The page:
Farming in a risky climate

Katie McRobert

“People ask if I believe in climate change – no, I say, I’m an Anglican.” Lucinda Corrigan’s quip at the AFI’s recent mid-year conference on ‘Farming in a risky climate’ not only elicited a laugh from delegates but also resonated on social media, including a retweet from billionaire Mike Cannon-Brookes.

The point Lucinda made about scientific evidence not requiring belief ran throughout the conference sessions and keynote speech. Presenters, panellists and delegates focused not on “if” but “when and how” to respond to the risks posed to agriculture by climate change.

Strong themes emerged across the two days, notably that action on climate impacts to and from agriculture is imperative, and that policy must support systems which reward farmers to actively protect the natural capital underpinning the sector.

AFI Executive Director Richard Heath opened the conference by reading from a letter written to The Land, which noted:

“The idea, altogether too prevalent in Australia, that the land can be exploited for quick cash returns must give place to one of conservation and vision if we are to … hold it for future generations. The restoring of soil fertility by the return of organic matter to the land – forestry, water, soil and fodder conservation are in the forefront of the problems facing us.”

Written by his great-grandfather Arthur Heath in 1941, this letter illustrated that protecting natural capital is not a new issue for Australian farmers. “This conference is themed as if I were writing that letter to The Land today,” he said. “What are the existential risks to agriculture and how can we deal with them?”

Minister for Water Resources, Drought, Rural Finance, Natural Disaster and Emergency Management David Littleproud also addressed delegates in the opening session. Minister Littleproud noted that profit and loss is intrinsically linked to the environmental stewardship of farmland and addressed the need for agriculture to embrace its role in environmental solutions. Keynote dinner speaker Hugh Killen, CEO of AACo, discussed the ongoing viability of agribusiness in the face of climate change.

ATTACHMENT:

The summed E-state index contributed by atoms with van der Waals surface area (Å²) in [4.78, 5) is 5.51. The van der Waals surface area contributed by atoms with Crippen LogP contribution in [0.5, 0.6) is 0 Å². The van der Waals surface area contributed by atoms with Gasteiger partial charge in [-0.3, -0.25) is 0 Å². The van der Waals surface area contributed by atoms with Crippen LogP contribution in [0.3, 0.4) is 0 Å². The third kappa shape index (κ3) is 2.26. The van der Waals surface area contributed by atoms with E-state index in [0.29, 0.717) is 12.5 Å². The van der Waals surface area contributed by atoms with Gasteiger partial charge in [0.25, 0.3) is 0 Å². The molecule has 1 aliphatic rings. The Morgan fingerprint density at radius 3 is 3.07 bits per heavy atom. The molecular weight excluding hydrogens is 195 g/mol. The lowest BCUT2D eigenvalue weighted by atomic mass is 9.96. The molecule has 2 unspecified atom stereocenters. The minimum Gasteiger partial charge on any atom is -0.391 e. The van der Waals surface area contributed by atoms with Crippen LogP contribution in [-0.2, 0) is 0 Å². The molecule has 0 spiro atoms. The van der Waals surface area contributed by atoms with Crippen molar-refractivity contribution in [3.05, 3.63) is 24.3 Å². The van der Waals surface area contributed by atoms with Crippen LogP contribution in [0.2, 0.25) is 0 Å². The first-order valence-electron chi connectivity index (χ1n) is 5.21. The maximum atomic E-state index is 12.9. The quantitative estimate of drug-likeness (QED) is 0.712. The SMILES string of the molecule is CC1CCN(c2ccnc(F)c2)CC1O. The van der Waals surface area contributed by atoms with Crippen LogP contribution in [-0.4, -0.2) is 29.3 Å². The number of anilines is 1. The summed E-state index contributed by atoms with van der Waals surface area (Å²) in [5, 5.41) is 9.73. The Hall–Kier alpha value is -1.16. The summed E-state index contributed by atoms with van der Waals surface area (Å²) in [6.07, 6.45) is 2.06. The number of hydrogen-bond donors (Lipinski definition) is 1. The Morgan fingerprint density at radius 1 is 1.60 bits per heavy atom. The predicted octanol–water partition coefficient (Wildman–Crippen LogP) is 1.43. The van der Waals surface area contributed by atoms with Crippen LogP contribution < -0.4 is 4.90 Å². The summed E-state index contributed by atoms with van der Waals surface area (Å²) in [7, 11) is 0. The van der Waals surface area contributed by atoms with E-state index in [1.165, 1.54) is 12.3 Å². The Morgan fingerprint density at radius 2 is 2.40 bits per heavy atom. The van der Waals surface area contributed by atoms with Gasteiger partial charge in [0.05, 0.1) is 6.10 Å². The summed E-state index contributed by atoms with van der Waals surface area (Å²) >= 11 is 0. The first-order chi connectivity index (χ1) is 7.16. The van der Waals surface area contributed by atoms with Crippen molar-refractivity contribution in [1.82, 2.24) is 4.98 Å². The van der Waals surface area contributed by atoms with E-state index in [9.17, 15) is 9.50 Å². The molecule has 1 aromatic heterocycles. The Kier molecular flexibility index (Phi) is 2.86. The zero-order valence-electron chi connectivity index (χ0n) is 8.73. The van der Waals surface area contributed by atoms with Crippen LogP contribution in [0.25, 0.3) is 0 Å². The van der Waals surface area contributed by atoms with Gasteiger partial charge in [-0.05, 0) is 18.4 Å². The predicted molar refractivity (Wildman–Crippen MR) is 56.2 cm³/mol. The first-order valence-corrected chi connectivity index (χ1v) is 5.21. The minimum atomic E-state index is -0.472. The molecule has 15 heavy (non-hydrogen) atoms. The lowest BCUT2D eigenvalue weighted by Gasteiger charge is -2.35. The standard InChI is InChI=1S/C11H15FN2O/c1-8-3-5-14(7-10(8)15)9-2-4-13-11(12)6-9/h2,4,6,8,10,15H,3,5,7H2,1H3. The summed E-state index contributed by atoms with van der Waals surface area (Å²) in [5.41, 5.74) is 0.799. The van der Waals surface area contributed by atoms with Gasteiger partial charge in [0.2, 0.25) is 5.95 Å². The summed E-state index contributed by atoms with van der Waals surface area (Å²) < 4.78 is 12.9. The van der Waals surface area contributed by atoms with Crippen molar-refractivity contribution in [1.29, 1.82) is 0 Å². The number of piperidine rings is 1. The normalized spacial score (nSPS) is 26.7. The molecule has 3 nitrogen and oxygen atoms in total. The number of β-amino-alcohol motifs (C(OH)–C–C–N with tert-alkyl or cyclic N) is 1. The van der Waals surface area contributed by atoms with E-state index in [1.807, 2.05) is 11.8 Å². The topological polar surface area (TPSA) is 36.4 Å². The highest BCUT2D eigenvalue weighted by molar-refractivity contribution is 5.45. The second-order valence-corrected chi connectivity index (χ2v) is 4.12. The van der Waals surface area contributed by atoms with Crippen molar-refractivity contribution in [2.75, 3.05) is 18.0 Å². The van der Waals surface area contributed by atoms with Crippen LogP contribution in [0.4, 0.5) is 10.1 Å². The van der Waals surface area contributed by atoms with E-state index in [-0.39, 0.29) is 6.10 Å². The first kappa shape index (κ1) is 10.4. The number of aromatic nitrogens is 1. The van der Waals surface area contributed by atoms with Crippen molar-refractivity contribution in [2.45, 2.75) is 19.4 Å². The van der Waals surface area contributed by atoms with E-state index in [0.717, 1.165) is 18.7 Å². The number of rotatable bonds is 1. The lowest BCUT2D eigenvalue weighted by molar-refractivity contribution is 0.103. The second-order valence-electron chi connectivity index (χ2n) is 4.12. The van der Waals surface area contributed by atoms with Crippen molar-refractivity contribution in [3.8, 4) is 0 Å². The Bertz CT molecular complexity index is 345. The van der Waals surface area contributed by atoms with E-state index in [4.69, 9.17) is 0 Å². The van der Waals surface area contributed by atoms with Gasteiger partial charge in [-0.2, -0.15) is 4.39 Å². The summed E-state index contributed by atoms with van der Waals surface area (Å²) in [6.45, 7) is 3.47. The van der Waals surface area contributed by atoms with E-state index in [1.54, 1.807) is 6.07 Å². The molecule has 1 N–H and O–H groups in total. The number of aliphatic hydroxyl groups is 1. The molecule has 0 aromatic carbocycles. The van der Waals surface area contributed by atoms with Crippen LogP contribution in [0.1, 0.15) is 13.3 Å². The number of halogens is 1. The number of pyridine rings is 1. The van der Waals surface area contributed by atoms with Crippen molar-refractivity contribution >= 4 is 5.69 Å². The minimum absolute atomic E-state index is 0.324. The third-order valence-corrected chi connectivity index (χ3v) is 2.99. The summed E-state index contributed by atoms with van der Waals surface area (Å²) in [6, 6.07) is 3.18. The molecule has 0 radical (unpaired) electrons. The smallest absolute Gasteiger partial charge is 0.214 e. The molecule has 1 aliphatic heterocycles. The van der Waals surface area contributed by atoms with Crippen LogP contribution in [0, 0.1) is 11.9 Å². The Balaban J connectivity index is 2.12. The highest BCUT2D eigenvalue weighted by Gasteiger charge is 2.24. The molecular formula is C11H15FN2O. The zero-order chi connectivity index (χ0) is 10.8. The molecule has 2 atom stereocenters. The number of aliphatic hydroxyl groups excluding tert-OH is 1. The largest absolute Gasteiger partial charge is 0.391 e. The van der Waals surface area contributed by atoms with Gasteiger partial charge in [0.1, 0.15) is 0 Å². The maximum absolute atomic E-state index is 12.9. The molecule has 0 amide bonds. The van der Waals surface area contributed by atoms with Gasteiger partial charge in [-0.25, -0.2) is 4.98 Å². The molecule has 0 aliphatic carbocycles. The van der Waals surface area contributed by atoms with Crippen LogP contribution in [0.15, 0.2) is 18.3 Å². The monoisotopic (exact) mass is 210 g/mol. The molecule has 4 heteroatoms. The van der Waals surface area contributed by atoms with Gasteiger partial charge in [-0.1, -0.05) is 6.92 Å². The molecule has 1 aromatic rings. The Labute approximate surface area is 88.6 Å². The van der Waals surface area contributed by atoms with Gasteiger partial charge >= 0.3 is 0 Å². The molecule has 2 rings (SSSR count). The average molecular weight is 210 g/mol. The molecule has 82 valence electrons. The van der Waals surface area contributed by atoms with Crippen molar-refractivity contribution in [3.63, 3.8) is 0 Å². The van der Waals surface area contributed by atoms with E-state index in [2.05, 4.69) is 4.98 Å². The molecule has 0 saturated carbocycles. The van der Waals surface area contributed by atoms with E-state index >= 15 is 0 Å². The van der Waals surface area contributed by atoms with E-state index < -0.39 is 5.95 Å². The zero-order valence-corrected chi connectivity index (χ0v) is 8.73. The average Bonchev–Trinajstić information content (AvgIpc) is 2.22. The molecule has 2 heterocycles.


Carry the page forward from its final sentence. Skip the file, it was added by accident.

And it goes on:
With agriculture identified as one of the sectors most exposed to adverse climate change impacts both in Australia and globally, a new AFI research report on defining the need for an Australian agricultural climate change strategy was also discussed. The report, Change in the air, (1) focuses on the biophysical impact on natural capital and the need for policy to address this concern.

The conference, held in Brisbane on 26–27 June, featured six sessions across two days covering the changing climate, adaptable farming systems, a climate of trust, changing biosecurity frontiers, climate risk and farm business, and managing water resources.

More than 30 speakers and panellists – representing farmers, community leaders, researchers, business managers, communicators and sector advocates – participated in the event. Each session on the program featured primary producers, with diversity in representation and opinion a strong focus of the agenda. Speakers’ presentations (2) and media coverage of the event are available on the AFI’s website. (3)

The Australian Agriculture Roundtable on 15 October will further develop discoveries from the mid-year conference by addressing the topic ‘Valuing agriculture’s natural capital’. Visit farminstitute.org.au for details and bookings. This topic will also be explored in the spring 2019 edition of the Farm Policy Journal, available in mid-September to AFI members and subscribers or by individual purchase.